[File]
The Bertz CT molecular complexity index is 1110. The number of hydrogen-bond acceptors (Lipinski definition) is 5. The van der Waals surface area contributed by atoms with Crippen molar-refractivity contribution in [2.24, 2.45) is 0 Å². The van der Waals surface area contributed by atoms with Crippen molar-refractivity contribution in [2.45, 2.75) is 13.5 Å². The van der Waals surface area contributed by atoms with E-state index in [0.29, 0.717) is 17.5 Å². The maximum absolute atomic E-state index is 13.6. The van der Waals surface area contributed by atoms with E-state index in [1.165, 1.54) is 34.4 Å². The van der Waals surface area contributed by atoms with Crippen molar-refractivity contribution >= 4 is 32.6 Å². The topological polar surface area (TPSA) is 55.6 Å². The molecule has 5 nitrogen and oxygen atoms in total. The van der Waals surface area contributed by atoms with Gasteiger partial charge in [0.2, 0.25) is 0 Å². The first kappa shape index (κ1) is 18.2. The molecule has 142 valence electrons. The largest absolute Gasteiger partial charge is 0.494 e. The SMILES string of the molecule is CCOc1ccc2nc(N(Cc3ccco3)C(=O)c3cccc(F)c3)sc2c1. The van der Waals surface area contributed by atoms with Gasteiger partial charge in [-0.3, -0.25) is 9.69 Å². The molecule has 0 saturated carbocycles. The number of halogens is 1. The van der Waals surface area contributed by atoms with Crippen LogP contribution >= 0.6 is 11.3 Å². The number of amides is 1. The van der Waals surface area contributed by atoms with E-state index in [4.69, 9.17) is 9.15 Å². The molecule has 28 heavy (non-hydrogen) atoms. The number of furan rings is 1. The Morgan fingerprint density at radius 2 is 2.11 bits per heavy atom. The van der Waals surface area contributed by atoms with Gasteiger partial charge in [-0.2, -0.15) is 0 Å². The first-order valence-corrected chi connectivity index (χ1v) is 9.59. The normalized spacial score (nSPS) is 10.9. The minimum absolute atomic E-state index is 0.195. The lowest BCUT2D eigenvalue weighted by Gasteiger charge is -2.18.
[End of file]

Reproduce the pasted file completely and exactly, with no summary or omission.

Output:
The Bertz CT molecular complexity index is 1110. The number of hydrogen-bond acceptors (Lipinski definition) is 5. The van der Waals surface area contributed by atoms with Crippen molar-refractivity contribution in [2.24, 2.45) is 0 Å². The van der Waals surface area contributed by atoms with Crippen molar-refractivity contribution in [2.45, 2.75) is 13.5 Å². The van der Waals surface area contributed by atoms with E-state index in [0.29, 0.717) is 17.5 Å². The maximum absolute atomic E-state index is 13.6. The van der Waals surface area contributed by atoms with E-state index in [1.165, 1.54) is 34.4 Å². The van der Waals surface area contributed by atoms with Crippen molar-refractivity contribution >= 4 is 32.6 Å². The topological polar surface area (TPSA) is 55.6 Å². The molecule has 5 nitrogen and oxygen atoms in total. The van der Waals surface area contributed by atoms with Gasteiger partial charge in [0.2, 0.25) is 0 Å². The first kappa shape index (κ1) is 18.2. The molecule has 142 valence electrons. The largest absolute Gasteiger partial charge is 0.494 e. The SMILES string of the molecule is CCOc1ccc2nc(N(Cc3ccco3)C(=O)c3cccc(F)c3)sc2c1. The van der Waals surface area contributed by atoms with Gasteiger partial charge in [-0.3, -0.25) is 9.69 Å². The molecule has 0 saturated carbocycles. The number of halogens is 1. The van der Waals surface area contributed by atoms with Crippen LogP contribution >= 0.6 is 11.3 Å². The number of amides is 1. The van der Waals surface area contributed by atoms with E-state index in [4.69, 9.17) is 9.15 Å². The molecule has 28 heavy (non-hydrogen) atoms. The number of furan rings is 1. The Morgan fingerprint density at radius 2 is 2.11 bits per heavy atom. The van der Waals surface area contributed by atoms with Gasteiger partial charge in [-0.2, -0.15) is 0 Å². The first-order valence-corrected chi connectivity index (χ1v) is 9.59. The normalized spacial score (nSPS) is 10.9. The minimum absolute atomic E-state index is 0.195. The lowest BCUT2D eigenvalue weighted by Gasteiger charge is -2.18.